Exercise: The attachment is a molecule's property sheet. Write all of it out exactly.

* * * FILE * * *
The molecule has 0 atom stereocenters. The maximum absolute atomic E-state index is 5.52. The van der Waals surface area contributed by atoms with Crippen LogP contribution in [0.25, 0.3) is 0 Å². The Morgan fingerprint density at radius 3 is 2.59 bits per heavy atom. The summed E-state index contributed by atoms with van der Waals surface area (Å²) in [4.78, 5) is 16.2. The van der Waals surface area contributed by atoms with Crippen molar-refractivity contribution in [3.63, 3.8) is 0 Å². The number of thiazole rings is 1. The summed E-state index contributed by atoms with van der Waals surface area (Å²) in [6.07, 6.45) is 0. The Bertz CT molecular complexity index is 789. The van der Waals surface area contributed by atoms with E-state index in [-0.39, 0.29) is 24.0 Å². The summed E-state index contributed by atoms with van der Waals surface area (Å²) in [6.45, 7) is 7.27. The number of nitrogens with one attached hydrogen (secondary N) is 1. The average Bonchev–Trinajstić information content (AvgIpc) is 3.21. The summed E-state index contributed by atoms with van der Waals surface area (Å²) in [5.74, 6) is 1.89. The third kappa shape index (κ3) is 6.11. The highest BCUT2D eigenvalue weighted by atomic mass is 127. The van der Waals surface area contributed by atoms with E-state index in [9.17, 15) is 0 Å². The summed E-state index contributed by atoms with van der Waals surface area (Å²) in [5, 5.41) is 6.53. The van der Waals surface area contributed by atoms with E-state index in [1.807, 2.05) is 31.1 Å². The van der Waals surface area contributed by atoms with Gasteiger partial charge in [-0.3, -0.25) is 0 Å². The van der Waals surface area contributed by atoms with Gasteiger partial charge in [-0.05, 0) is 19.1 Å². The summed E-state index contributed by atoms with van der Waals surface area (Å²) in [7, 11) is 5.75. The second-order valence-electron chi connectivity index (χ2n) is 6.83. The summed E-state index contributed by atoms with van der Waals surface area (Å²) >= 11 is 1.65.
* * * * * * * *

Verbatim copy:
The molecule has 0 atom stereocenters. The maximum absolute atomic E-state index is 5.52. The van der Waals surface area contributed by atoms with Crippen LogP contribution in [0.25, 0.3) is 0 Å². The Morgan fingerprint density at radius 3 is 2.59 bits per heavy atom. The summed E-state index contributed by atoms with van der Waals surface area (Å²) in [4.78, 5) is 16.2. The van der Waals surface area contributed by atoms with Crippen molar-refractivity contribution in [3.63, 3.8) is 0 Å². The number of thiazole rings is 1. The summed E-state index contributed by atoms with van der Waals surface area (Å²) in [6.07, 6.45) is 0. The Bertz CT molecular complexity index is 789. The van der Waals surface area contributed by atoms with E-state index in [-0.39, 0.29) is 24.0 Å². The summed E-state index contributed by atoms with van der Waals surface area (Å²) in [6.45, 7) is 7.27. The number of nitrogens with one attached hydrogen (secondary N) is 1. The average Bonchev–Trinajstić information content (AvgIpc) is 3.21. The summed E-state index contributed by atoms with van der Waals surface area (Å²) in [5.74, 6) is 1.89. The third kappa shape index (κ3) is 6.11. The highest BCUT2D eigenvalue weighted by atomic mass is 127. The van der Waals surface area contributed by atoms with E-state index in [9.17, 15) is 0 Å². The summed E-state index contributed by atoms with van der Waals surface area (Å²) in [5, 5.41) is 6.53. The van der Waals surface area contributed by atoms with E-state index in [1.807, 2.05) is 31.1 Å². The van der Waals surface area contributed by atoms with Gasteiger partial charge in [-0.3, -0.25) is 0 Å². The van der Waals surface area contributed by atoms with Gasteiger partial charge in [-0.05, 0) is 19.1 Å². The summed E-state index contributed by atoms with van der Waals surface area (Å²) in [7, 11) is 5.75. The second-order valence-electron chi connectivity index (χ2n) is 6.83. The summed E-state index contributed by atoms with van der Waals surface area (Å²) >= 11 is 1.65.